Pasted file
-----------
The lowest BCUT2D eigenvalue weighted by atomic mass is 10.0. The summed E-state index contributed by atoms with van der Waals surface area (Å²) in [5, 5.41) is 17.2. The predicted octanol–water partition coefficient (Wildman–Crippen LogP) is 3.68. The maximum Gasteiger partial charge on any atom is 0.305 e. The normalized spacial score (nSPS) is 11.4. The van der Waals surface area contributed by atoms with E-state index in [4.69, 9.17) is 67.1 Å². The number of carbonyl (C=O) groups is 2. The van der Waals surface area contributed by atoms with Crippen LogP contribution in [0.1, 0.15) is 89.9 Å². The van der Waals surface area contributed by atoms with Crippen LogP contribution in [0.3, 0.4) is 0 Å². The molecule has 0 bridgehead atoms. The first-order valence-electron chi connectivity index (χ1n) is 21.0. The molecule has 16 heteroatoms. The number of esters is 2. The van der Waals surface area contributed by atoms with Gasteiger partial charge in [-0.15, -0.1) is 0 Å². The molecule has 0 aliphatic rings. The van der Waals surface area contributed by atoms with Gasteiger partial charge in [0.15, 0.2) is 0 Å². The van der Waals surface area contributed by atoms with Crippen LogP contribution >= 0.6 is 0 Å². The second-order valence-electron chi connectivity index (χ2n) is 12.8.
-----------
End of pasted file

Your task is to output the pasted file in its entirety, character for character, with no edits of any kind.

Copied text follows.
The lowest BCUT2D eigenvalue weighted by atomic mass is 10.0. The summed E-state index contributed by atoms with van der Waals surface area (Å²) in [5, 5.41) is 17.2. The predicted octanol–water partition coefficient (Wildman–Crippen LogP) is 3.68. The maximum Gasteiger partial charge on any atom is 0.305 e. The normalized spacial score (nSPS) is 11.4. The van der Waals surface area contributed by atoms with E-state index in [4.69, 9.17) is 67.1 Å². The number of carbonyl (C=O) groups is 2. The van der Waals surface area contributed by atoms with Crippen LogP contribution in [0.1, 0.15) is 89.9 Å². The van der Waals surface area contributed by atoms with Crippen LogP contribution in [0.3, 0.4) is 0 Å². The molecule has 0 bridgehead atoms. The first-order valence-electron chi connectivity index (χ1n) is 21.0. The molecule has 16 heteroatoms. The number of esters is 2. The van der Waals surface area contributed by atoms with Gasteiger partial charge in [-0.15, -0.1) is 0 Å². The molecule has 0 aliphatic rings. The van der Waals surface area contributed by atoms with Gasteiger partial charge in [0.15, 0.2) is 0 Å². The van der Waals surface area contributed by atoms with Crippen LogP contribution >= 0.6 is 0 Å². The second-order valence-electron chi connectivity index (χ2n) is 12.8.